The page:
for a

An honest man is the wisest man, for, by his policy he secures himself, and benefits those with whom he has transactions. He is the best musician, for his tongue, thoughts, and actions, constitute a just harmony. He is the best grammarian, for he commits no solecism in morality. He is the richest man, good conscience, which he always preserves, is the choicest treasure. He is the strongest of men, for true honesty can never be conquered by threats or promises.

He is a true friend, a charitable enemy, a loyal subject, a good husband, a tender father, and a kind master. His body is diaphonous, for his soul is visible ; nor is his heart confined to his breast alone, but is apparent in his tongue and countenance. He is never deceived, but by too charitably judging of others. He scorns to take advantage of another's weakness, and had rather be accounted a fool than proved a knave; because he reckons honest simplicity to make nearer approaches to wisdom than subtle fraud. He may be accused by malice, mistake, or ignorance, but he pardons his accuser, nor will he ever recriminate, however truly he may, being content with the present attestations of conscience, and the future proof of time. What is bad he condemns, as well in himself as others. What he condemns he loaths to hear; what he dislikes hearing, he will not speak of, nor even think of. He speaketh ill of nobody; not of the good for equity's sake, nor of the bad for charity. But when he hears any one discommend, he remembers what is commendable in him, and if he knows nothing favourable of him, he pities him, for he reckons it his own shame to discover his brother's infirmity ; notwithstanding in secret he can advise and reprove as a friend. He may receive an injury, but he cannot revenge it; he may repent a promise, but cannot break it, although he may lose by its performance. He is in the world, and yet lives without the world; he is counted below the world, and yet is above it. He is pure as fire, serene as air, supple as water, and lowly and fruitful as earth. His losses enrich, his afflictions rejoice, and his mortifications comfort him.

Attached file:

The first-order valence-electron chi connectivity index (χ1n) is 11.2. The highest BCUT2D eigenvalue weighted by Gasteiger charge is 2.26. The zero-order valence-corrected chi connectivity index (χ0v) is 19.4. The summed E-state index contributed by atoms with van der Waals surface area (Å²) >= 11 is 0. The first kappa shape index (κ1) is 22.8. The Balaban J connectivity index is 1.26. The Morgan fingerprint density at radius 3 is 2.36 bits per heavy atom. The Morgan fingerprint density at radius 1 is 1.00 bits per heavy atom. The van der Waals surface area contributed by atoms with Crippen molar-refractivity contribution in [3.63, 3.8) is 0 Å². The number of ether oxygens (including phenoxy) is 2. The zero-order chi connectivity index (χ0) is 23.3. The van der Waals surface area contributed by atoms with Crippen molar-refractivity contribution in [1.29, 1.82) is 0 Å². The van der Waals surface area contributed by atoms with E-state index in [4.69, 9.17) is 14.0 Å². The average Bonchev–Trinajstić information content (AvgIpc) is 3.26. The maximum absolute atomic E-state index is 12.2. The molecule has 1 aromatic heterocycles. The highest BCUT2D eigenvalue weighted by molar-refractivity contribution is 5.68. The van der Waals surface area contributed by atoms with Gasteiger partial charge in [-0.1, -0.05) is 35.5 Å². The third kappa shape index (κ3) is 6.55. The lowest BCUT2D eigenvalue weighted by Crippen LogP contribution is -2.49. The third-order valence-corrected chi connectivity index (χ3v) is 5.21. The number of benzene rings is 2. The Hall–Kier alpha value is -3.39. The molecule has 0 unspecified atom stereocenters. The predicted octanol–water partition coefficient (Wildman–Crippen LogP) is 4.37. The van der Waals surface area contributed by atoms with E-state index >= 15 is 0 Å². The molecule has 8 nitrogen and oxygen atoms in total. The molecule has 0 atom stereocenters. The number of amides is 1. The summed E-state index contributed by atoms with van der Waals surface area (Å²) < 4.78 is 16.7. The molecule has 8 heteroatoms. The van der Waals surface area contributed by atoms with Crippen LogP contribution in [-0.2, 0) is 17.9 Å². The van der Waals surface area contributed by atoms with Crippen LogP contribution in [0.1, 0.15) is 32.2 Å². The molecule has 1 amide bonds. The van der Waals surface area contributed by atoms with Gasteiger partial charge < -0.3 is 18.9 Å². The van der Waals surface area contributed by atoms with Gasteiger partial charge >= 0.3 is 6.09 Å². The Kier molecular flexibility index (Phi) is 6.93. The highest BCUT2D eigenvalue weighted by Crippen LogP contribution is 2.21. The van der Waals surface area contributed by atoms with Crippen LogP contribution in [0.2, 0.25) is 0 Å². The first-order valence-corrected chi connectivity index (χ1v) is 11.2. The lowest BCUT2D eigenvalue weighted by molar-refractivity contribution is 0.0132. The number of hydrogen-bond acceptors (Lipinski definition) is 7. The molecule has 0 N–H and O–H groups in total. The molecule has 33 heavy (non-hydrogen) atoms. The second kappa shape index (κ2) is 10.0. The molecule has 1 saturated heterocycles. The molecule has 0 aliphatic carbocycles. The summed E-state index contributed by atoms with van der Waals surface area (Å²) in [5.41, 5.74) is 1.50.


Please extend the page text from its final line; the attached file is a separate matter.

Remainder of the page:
What he bestows on others redounds to his own profit. He would rather suffer much evil than commit any, for he deems no evil small, because the least is against truth and goodness. He espouses virtue without inquiring into her position, and loves honesty without interest; and as his life is innocent and profitable, so his death is easy and comfortable. No harm can reach him, no fear dismay, no flattery deceive, no pleasures entice, no condition afflict, no enemy hurt. He is the gift of God, the treasure of the common wealth, the joy of the poor, the love of the good, the flower of paradise, and the poison of the arch enemy. The Deity is his father, religion his mother, truth his friend, chastity his companion, justice his practise, honour his reward, sincerity his spouse. His children are complacency, good-humour, love, and confidence. His brethren and kinsfolk are angels and good men.

His diet is temperance, his apparel decency, his trade peace-making, his study forgiveness, his patrimony eternal felicity. He is as firm as a rock, as bold as a lion, as mild as a lamb, as wise as a serpent, as harmless as a dove, as constant as a turtle, and as rare as a phenix.